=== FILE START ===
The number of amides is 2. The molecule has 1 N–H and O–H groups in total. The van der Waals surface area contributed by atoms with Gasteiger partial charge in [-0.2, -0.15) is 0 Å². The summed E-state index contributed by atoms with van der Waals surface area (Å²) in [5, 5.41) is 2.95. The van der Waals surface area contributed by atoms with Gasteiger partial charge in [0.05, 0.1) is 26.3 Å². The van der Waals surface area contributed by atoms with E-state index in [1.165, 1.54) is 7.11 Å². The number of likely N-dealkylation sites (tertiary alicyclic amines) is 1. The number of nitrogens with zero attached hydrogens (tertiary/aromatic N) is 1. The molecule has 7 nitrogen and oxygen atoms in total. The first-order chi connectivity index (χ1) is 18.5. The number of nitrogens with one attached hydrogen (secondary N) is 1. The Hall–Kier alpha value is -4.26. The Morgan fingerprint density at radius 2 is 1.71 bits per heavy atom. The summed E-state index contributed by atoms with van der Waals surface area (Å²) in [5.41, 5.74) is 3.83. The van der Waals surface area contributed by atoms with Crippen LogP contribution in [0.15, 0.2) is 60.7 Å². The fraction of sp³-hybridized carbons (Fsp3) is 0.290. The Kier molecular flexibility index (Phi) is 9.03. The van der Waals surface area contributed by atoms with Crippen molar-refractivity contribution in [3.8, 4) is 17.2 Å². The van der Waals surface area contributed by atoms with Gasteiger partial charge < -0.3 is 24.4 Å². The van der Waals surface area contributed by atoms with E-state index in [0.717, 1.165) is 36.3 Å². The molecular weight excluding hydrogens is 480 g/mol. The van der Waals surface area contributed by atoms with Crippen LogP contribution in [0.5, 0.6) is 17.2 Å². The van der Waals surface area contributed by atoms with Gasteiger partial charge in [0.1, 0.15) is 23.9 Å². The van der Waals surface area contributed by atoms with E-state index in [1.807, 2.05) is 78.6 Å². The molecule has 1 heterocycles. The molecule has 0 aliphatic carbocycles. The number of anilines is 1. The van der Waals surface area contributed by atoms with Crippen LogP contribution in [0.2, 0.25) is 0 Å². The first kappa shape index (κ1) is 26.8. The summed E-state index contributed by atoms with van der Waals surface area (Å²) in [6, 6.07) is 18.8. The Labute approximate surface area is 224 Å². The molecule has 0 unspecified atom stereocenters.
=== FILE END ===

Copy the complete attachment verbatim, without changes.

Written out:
The number of amides is 2. The molecule has 1 N–H and O–H groups in total. The van der Waals surface area contributed by atoms with Gasteiger partial charge in [-0.2, -0.15) is 0 Å². The summed E-state index contributed by atoms with van der Waals surface area (Å²) in [5, 5.41) is 2.95. The van der Waals surface area contributed by atoms with Gasteiger partial charge in [0.05, 0.1) is 26.3 Å². The van der Waals surface area contributed by atoms with E-state index in [1.165, 1.54) is 7.11 Å². The number of likely N-dealkylation sites (tertiary alicyclic amines) is 1. The number of nitrogens with zero attached hydrogens (tertiary/aromatic N) is 1. The molecule has 7 nitrogen and oxygen atoms in total. The first-order chi connectivity index (χ1) is 18.5. The number of nitrogens with one attached hydrogen (secondary N) is 1. The Hall–Kier alpha value is -4.26. The Morgan fingerprint density at radius 2 is 1.71 bits per heavy atom. The summed E-state index contributed by atoms with van der Waals surface area (Å²) in [5.41, 5.74) is 3.83. The van der Waals surface area contributed by atoms with Crippen LogP contribution in [0.15, 0.2) is 60.7 Å². The fraction of sp³-hybridized carbons (Fsp3) is 0.290. The Kier molecular flexibility index (Phi) is 9.03. The van der Waals surface area contributed by atoms with Crippen molar-refractivity contribution in [3.8, 4) is 17.2 Å². The van der Waals surface area contributed by atoms with Gasteiger partial charge < -0.3 is 24.4 Å². The van der Waals surface area contributed by atoms with E-state index in [0.717, 1.165) is 36.3 Å². The molecular weight excluding hydrogens is 480 g/mol. The van der Waals surface area contributed by atoms with Crippen LogP contribution in [0.5, 0.6) is 17.2 Å². The van der Waals surface area contributed by atoms with Gasteiger partial charge in [0.1, 0.15) is 23.9 Å². The van der Waals surface area contributed by atoms with E-state index in [1.807, 2.05) is 78.6 Å². The molecule has 1 heterocycles. The molecule has 0 aliphatic carbocycles. The number of anilines is 1. The van der Waals surface area contributed by atoms with Crippen LogP contribution in [0.2, 0.25) is 0 Å². The first kappa shape index (κ1) is 26.8. The summed E-state index contributed by atoms with van der Waals surface area (Å²) in [6, 6.07) is 18.8. The Labute approximate surface area is 224 Å². The molecule has 0 unspecified atom stereocenters.